Brief Aside: I am sitting in Miami airport waiting for a flight and a passenger just rolled by on a Segway. Is a Segway a carry on? Did I miss a memo?
So why did I have a minor freak-out the week before an event I hosted earlier this year?
It was the usual, garden-variety corporate hullabaloo: cocktails (them, not me), dinner and game show. No problem. Until the week prior, when my agent called to go over everything and she mentioned that the client wanted to make sure that I was going to be "entertaining." The word "entertaining" hung awkwardly in the air for a moment. There's a big difference between public speaking and "entertaining." All I could imagine were stone-faced employees staring me down if I wasn't a mini-Seinfeld.
Thankfully, I was "entertaining" (or entertaining enough) and the event went well (or so I was told). Of course, this wasn't the first time the issue of entertainment came up. We all need to be informed, but I would guess that the vast majority of us prefer to be entertained first. Which is why advertising in general -- and radio in particular -- strives to entertain.
Radio advertising, of course, comes with a unique set of challenges when it comes to entertaining. One is the medium. You're trying to get a lot of information across in 30 seconds without benefit of sight gags and visual shortcuts. I also understand that advertising can't always be entertaining. There are categories that aren't tailor-made for the 'ol song and dance – funeral homes, for example. Still, I honestly believe that a vast majority of radio advertising can be engaging, informative and effective -- and entertaining.
Bud Light's "Real Men of Genius" is that seminal idea that permeates through the industry and makes a real difference. I know plenty of fans of the campaign and there's a reason it does so well during awards season. In all honesty, I wasn't sure that DDB/Chicago could keep up the pace (foolish mistake on my part). There HAD to be a downswing at some point, right? Not even close. They customized it for radio stations around the country, they dug deep and found more platinum in places I couldn't even imagine. Does it sell more beer? I have no idea. What I do know is that this may go down as the best campaign in the history of radio.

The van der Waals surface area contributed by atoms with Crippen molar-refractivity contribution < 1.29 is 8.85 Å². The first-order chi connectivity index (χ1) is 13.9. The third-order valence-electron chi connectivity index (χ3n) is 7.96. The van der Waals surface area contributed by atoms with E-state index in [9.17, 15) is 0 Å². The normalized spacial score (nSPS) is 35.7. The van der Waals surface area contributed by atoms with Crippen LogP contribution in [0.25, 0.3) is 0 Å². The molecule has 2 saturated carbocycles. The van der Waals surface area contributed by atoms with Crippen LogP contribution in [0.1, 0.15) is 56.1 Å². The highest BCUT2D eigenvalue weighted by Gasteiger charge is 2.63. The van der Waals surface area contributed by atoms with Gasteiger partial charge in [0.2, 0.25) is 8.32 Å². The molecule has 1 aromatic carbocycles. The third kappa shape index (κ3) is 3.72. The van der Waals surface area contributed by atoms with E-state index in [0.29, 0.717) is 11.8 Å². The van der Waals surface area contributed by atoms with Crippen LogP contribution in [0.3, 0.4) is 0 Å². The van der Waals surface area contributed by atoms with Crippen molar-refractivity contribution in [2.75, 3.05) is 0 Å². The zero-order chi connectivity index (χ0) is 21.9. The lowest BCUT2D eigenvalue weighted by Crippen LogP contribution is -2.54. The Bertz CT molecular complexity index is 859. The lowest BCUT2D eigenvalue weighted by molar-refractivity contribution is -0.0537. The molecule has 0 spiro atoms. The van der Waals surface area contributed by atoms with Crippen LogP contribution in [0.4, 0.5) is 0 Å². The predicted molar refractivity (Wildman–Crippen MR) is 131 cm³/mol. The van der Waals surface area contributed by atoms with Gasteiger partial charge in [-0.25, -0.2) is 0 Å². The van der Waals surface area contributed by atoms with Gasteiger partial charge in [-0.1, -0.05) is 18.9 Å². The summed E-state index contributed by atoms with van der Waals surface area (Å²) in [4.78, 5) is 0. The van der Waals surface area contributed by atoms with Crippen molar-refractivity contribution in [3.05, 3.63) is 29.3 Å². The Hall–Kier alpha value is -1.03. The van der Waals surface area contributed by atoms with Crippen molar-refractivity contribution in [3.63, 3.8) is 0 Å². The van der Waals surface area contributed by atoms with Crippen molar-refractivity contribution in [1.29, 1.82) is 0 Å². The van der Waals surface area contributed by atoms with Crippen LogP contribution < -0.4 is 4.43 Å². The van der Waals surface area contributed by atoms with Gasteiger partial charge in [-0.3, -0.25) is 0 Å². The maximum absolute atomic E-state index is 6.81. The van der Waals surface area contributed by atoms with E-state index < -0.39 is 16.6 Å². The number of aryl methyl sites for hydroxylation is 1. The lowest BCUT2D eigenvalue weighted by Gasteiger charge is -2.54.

Thankfully, I haven't heard anyone try to replicate the effort. Sadly, few (at least on a smaller/local level) have attempted to be as bold and entertaining on such a grand scale.
The truth is, though, even when the category is ripe for a little fun, it doesn't mean the client, copywriter or producer is fully equipped to pull it off.
I was part of one ill-fated attempt from a client here in the Pacific Northwest. They seemed to think that it would be highly entertaining to emulate Jon Heder as Napoleon Dynamite in one of their spots. I told them, in no uncertain terms, that it was a very bad idea. But the client pushed ahead, convinced otherwise. The gruesome experiment lasted for two weeks when the client realized that it was an unmitigated disaster. The voice guy sounded more like Anthony Edwards in "Revenge of the Nerds" than Napoleon Dynamite, the copy required "Napoleon" to sell cars and it just sounded bad. They tried to entertain and didn't even come close.
On the flip side, Horizon Airlines just launched a regional campaign promoting their flights between Seattle and Portland. This new effort is highly engaging, relevant to the audience, funny and entertaining. The new radio will be launched soon, but the online work is just great. (I wouldn't expect anything less from Wong Doody, one of my favorite agencies.)
It's good to entertain. Just remember, the object is to entertain the audience -- not yourself.
Gloat alert: Enjoy Michigan's new uniforms. They will be unveiled at their next game against Notre Dame.